The new hunter/gatherers.

10 Apr

In the past few years, I have been unfortunate enough to have to partake on numerous occasions in the grand old tradition of hunting. For a job that is. It is almost as though, as the human race has evolved over the eons, we have transferred our hunter/gatherer instincts from the basic search f0r food, to you know, provide oneself with energy and sustenance, blah blah, to the far more fraught task of finding a job. That will result in being able to buy food. And a house. And pretty shiny things. Oh and what a hunt it is! Welcome, to the new face of the hunter/gatherer.

The modern day job hunt, is far more tedious task then the daily gathering rituals of our prehistoric ancestors. The job hunt I fear, has become a bit of an art form. As I, and many of my friends finish school, university, Tafe or the like, they seem to find themselves with a common denominator – unemployment. Or more specifically, undesirable employment, that was just about bearable whilst studying, which now needs (it has moved beyond a want) to be replaced with a better job in their area of qualification. But as they try to do this, they increasingly find that their degree or diploma is fairly worthless in the real world. What employers want today, and thus what we should have been gathering all along, other the skills and knowledge that we foolishly thought would be enough, is a mystical little thing known as experience.

Ahh, experience. The stuff of recent graduates nightmares. A little catch cry you may hear them weep, ‘how do I get experience for this job, if no one will employ me without any experience, so I get some experience?!’ It is the ultimate Catch 22. For an entry level position, not only should you have completed tertiary studies, but you should also, magically have racked up two to three years of paid experience in the industry of your choice. Despite the fact that seemingly no one will give you the opportunity to gain said experience in the first place. And the work placements, you faithfully attended? Pft. Whatever. It turns out it means next to nothing. So you get to wondering, what was the point of all those years of hard work? When really,  you are still stuck in your crumby dead end job, that got you through Uni – just; and that you are now (and probably always were) majorly over-qualified for, and that is possibly the cause of all aggravation, frustration and hate in your life. Why, you wail?

Another lovely aspect of The Hunt, is the old adage – it’s all about who you know. I have to say, there is something in it. As much as it dismays me, and fills me with outrage at the inequity of it all, I do think it is true. You know someone working for the company you are applying for, and you are a shoe in. They even possibly are the only reason you heard about the job opening at all. Friends in high places and all that. Wink wink. And again, I wonder, how do you get to know lots of useful people in the myriads of companies you are applying for jobs at? Obviously you must not only be studious in Uni, but also very industrious as a social butterfly, hunting, then gathering nectar and friends and influential people into your repertoire. Or else pick a field from the beginning, that all your family already work in. Much simpler in the end really.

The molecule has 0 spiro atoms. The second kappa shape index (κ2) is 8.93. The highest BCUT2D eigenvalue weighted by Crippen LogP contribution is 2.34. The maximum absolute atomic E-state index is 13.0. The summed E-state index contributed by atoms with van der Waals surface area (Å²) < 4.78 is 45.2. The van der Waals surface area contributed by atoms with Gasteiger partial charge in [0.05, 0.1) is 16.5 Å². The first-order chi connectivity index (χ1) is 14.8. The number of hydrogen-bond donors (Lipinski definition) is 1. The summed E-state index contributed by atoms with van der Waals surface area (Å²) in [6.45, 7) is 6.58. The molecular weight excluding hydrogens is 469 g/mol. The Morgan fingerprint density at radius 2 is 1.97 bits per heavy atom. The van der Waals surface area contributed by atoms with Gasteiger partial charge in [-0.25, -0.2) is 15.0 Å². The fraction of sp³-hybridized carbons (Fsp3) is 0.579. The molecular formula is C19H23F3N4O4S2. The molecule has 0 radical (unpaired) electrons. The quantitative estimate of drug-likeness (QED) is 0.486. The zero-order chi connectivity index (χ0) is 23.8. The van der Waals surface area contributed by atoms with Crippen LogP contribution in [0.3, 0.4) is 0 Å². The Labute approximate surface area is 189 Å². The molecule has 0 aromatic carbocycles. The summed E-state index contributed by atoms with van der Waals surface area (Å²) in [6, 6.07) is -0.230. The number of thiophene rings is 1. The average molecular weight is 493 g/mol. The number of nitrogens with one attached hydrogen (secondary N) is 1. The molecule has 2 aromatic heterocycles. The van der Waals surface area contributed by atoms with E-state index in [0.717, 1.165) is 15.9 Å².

This is all without mentioning, where the real perseverance is: the actual job hunting. Seek.com and I are very close now. We go way back, and while I wouldn’t always say that we get along, we understand that we are mutually necessary to one another, and thus we have come to an agreement. It is not only easy, but possibly also necessary to spend hours online hunting for jobs. For once you have found a job that you are qualified for, you then try to suss out – who is the company? Where are they based? Do I want to work for them? Should I worry whether I don’t, because it’s a foot in the door, stop being fussy! After you decide to apply, knowing full well that it is unlikely that you will be contacted at all, even for a reference, you then go to the trouble of doing some research on the prospective employer, so you can make some educated sounding, sweeping statements in your cover letter. All of this takes time, so get comfortable. You may wish to invest the funds you don’t yet have on a laptop. And some nice PJ’s. Then this process can be repeated again and again, 20, 30, 40 jobs later, 2 rejections 3 cups of coffee, and a whole lot of silence.

While I am not entirely sure what the trick is, to getting a job you actually want, or even just a foot in the door, I do know that there is hope, and that you just have to keep at it. And in the meantime, all this applying, and spinning of cover letters and resumes makes you much better at knowing and selling your attributes (in a completely non-prostitute kind of way). You get good a working buzz words, dropping lines about team players, having the ability to work independently, your exceptional computer skills (which if you didn’t before, all this job hunting and CV writing should have got you pretty much up to scratch) and being prompt and reliable. You tell them what sets you apart, why you are good for the job, and why you really feel like you can make a difference. And you sort of start to believe your own hype. Which is good, because by the time you actually get an interview, and the nerves hit, it all would have been like a fabulously drawn out, self-enforced study session, prepping you, my hunter/gatherer friend, for the grilling!

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